Collective investments for heterogeneous individuals
Prior research shows significant variation in risk attitudes, partly reflecting actual differences, partly to be interpreted as uncertainty about true individual attitudes. Individuals also differ widely in their human and financial capital, and past employment histories, both affecting their risk capacity. Our aim is to study the implications of heterogeneity in risk preferences and risk capacity for pension investments. We study the possibilities of tailoring investment plans for pension savings to the individual characteristics of participants, either within a collective pension fund or in an individual arrangement.
For a pension fund with a collective investment portfolio we provide guidelines for aggregating individual characteristics into a collective profile. Not taking these characteristics into account leads to sub-optimal outcomes, since different participants have different optimal (lifecycle) plans with different portfolio allocations. Defining a representative participant with a representative plan depends on how the fund weights the costs of deviating from the collective portfolio for each individual. Part of the analysis therefore involves an assessment of the cost of a suboptimal investment portfolio.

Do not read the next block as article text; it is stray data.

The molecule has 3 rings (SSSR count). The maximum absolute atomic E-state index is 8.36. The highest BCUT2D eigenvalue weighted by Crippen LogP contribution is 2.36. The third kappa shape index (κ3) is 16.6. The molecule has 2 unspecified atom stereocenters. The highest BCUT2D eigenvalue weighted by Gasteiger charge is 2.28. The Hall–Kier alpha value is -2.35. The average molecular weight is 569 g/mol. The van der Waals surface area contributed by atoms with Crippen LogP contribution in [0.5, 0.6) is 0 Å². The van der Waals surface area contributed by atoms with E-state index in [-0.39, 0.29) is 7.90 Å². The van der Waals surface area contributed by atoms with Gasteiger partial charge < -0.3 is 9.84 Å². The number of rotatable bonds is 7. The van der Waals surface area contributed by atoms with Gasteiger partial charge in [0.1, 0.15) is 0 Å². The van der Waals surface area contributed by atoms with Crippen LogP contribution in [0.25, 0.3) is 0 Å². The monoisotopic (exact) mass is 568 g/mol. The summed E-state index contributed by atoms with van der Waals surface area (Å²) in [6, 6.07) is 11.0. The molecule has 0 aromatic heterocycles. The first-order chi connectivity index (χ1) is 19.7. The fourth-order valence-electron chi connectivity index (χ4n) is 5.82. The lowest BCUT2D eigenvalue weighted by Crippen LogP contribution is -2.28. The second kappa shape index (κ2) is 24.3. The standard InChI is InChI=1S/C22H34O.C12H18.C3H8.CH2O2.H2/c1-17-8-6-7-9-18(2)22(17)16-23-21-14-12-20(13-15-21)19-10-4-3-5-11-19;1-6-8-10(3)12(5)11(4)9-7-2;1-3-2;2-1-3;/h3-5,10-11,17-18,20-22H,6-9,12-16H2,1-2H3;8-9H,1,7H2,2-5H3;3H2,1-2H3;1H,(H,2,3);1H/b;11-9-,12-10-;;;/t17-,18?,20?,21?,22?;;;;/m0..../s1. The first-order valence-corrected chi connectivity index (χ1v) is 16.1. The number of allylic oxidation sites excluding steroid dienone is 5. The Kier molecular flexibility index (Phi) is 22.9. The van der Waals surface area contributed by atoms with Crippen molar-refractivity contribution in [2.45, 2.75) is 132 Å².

For fully individual arrangements we analyse the trade-off between fully personalised portfolios and a limited number of portfolio strategies. Fully personalised plans may not be cost-effective, whereas a fully standardised product may induce welfare costs for various groups of individuals. In balancing the trade-off, we cluster households with similar characteristics into smartly designed life-cycle portfolios. Clusters and plan designs are simultaneously determined with a statistical learning algorithm, resulting in a small number of plans targeted at specific groups.
This project is a collaboration between Maastricht University and Tilburg University.